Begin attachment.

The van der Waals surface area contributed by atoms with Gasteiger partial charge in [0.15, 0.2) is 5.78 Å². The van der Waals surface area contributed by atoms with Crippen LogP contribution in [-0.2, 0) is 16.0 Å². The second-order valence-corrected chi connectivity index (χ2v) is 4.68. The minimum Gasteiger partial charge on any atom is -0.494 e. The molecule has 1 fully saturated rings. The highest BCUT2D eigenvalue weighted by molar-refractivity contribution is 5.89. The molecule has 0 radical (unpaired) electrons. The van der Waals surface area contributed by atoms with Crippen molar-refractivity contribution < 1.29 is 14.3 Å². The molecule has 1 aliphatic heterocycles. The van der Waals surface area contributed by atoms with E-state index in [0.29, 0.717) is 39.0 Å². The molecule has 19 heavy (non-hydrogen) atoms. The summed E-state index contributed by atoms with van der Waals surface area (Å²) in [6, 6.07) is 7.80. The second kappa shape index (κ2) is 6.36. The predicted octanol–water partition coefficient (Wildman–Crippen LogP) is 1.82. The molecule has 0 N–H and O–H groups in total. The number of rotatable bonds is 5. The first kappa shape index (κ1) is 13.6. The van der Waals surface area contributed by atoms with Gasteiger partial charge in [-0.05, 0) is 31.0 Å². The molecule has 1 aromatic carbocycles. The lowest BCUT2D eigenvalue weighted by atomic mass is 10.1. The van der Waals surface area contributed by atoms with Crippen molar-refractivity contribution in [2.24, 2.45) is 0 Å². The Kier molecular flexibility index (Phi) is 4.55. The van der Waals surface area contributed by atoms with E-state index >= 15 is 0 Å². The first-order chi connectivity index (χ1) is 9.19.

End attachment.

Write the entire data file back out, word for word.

The van der Waals surface area contributed by atoms with Gasteiger partial charge in [0.15, 0.2) is 5.78 Å². The van der Waals surface area contributed by atoms with Crippen LogP contribution in [-0.2, 0) is 16.0 Å². The second-order valence-corrected chi connectivity index (χ2v) is 4.68. The minimum Gasteiger partial charge on any atom is -0.494 e. The molecule has 1 fully saturated rings. The highest BCUT2D eigenvalue weighted by molar-refractivity contribution is 5.89. The molecule has 0 radical (unpaired) electrons. The van der Waals surface area contributed by atoms with Crippen molar-refractivity contribution < 1.29 is 14.3 Å². The molecule has 1 aliphatic heterocycles. The van der Waals surface area contributed by atoms with E-state index in [0.29, 0.717) is 39.0 Å². The molecule has 19 heavy (non-hydrogen) atoms. The summed E-state index contributed by atoms with van der Waals surface area (Å²) in [6, 6.07) is 7.80. The second kappa shape index (κ2) is 6.36. The predicted octanol–water partition coefficient (Wildman–Crippen LogP) is 1.82. The molecule has 0 N–H and O–H groups in total. The number of rotatable bonds is 5. The first kappa shape index (κ1) is 13.6. The van der Waals surface area contributed by atoms with Gasteiger partial charge in [-0.05, 0) is 31.0 Å². The molecule has 1 aromatic carbocycles. The lowest BCUT2D eigenvalue weighted by atomic mass is 10.1. The van der Waals surface area contributed by atoms with Crippen molar-refractivity contribution in [2.24, 2.45) is 0 Å². The Kier molecular flexibility index (Phi) is 4.55. The van der Waals surface area contributed by atoms with E-state index >= 15 is 0 Å². The first-order chi connectivity index (χ1) is 9.19.